The further claim of defendant — that the admission of evidence that he was involved in a separate robbery on April 24th, 1969, deprived him of *200a fair trial — raises a more substantial issue and requires an examination of the particular evidence.

The employees of the Prince Castle testified that three youths were noticed in the premises on April 20th, 1969; that one positioned himself behind a customer at the register, one at the west end and one at the east end of the shop; and that although the individuals had not been seen upon entry, aU three were observed leaving by the east door after the robbery. Defendant was identified as the one who was stationed at the east door. Officer Beatus testified that defendant’s statement was taken on April 24th and that in it Allen said that he was in the Prince Castle on April 20th, 1989; that Cecil Grissette and Larry Kelly were also present; that defendant ran through the park after the robbery; and that he received $97 from its proceeds. Defendant’s statement was admitted in evidence.

Larry Kelly was then called as a defense witness. On direct examination Kelly testified that only he and Grissette were together in the Prince Castle robbery; that they both had entered and left via the east door; and that he was arrested about four days after the April 20th robbery and saw defendant at the police station on the date of his arrest. On cross examination, Kelly stated that defendant had come into the Prince Castle after Cecil and he had entered; that defendant had only stayed for about 10 seconds before leaving; that they caught up to defendant running in the park; and that the three of them went to Cecil’s house where defendant received some of the proceeds.

On further cross-examination, the State impeached Kelly by KeUy’s statement made on the 24th in which he had said that defendant was part of the April 20th robbery of the Prince Castle. However, after impeaching Kelly’s previous testimony, the State’s Attorney continued to question Kelly relative to his April 24th statement and over objection elicited testimony to the effect that KeUy and defendant had robbed the “Country Cupboard” on April 24th, 1969. The trial court agreed with the State that this last testimony was admissible as “tending to discredit the witness.”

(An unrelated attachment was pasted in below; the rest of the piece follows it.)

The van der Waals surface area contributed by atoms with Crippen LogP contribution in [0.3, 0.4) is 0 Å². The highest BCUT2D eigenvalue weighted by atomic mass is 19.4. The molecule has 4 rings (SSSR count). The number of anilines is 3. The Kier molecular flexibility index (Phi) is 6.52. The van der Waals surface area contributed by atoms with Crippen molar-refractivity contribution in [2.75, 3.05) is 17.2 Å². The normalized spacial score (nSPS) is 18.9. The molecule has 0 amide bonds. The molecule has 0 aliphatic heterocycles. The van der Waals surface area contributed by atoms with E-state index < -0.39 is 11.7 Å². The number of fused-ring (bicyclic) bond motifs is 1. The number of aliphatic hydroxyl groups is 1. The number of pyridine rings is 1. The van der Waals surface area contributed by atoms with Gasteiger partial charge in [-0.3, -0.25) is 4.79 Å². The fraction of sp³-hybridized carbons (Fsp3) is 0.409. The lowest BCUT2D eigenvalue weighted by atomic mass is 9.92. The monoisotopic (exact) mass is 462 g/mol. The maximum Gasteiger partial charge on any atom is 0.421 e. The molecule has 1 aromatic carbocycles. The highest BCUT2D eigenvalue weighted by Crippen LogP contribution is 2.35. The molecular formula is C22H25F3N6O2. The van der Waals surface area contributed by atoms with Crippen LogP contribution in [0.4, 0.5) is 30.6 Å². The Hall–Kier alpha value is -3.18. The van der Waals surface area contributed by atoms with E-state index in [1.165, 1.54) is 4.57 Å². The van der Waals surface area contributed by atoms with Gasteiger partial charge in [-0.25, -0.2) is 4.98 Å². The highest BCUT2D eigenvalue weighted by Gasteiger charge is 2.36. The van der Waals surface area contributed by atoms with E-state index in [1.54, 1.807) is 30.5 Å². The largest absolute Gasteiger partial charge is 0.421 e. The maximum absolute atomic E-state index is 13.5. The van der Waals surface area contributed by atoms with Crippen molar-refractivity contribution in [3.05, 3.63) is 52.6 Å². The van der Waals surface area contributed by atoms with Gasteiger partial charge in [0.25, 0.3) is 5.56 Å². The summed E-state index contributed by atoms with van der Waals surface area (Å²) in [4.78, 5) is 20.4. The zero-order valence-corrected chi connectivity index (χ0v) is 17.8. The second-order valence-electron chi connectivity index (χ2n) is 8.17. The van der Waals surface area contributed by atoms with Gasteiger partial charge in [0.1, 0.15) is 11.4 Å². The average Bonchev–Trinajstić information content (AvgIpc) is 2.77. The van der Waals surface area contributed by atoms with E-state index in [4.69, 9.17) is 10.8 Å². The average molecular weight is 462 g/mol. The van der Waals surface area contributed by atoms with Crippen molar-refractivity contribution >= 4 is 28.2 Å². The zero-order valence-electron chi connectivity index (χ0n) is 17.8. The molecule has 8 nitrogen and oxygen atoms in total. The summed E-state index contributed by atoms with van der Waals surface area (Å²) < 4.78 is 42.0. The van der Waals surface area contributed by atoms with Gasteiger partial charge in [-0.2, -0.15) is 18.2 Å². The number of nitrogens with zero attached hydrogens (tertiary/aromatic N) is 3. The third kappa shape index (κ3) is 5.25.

Defendant testified that he had entered the Prince Castle by the west door and had seen Grissette and Kelly, whom he knew, “pulling a stickup”; that thereupon he ran into the park, but they caught up to him; that he went to Cecil’s home with them where Cecil gave him $97 in satisfaction of a $100 debt which Cecil owed him.

Evidence which discloses that an accused committed crimes other than the one charged is admissible where such evidence is relevant to a contested issue in the case and tends to establish the crime charged. (People v. Davis (1958), 14 Ill.2d 196, 200; People v. Spaulding (1923), *201309 Ill. 292, 304. See also Anno: 42 A.L.R. 2d 854, et seq.) But such evidence is not admissible where it only has value to create an inference— necessarily prejudicial — that because a man has committed other crimes he is more likely to have committed this one. People v. Lehman (1955), 5 Ill.2d 337, 342, 343; People v. Durkin (1928), 330 Ill. 394, 404.

Defendant has argued generally that the testimony of the subsequent crime was independent and unconnected with the crime charged and was therefore irrelevant. While the specific point has not been made here, we are aware of Illinois authority (e.g., People v. Hobbs (1921), 297 Ill. 399, 414, 415; People v. Gotler (1924), 311 Ill. 387, 391; and People v. Lehman, 5 Ill.2d 337, supra, at page 343) which makes a distinction between proof of prior and subsequent similar offenses when the issue is one of knowledge and intent. This distinction seems to have been peculiar to Illinois (see Anno: 42 A.L.R.2d 854-890, supra) and moreover, not consistently adhered to in the Illinois cases in every instance in which intent was in issue. (E.g., People v. Cione (1920), 293 Ill. 321, 332, 333; People v. Bracken (1966), 68 Ill.App.2d 466, 472; People v. Richardson (1959), 17 Ill.2d 253, 259.) We believe that the real test of the admissibility of other crimes to be distilled from the decisions remains that of independent relevance to an issue in the case.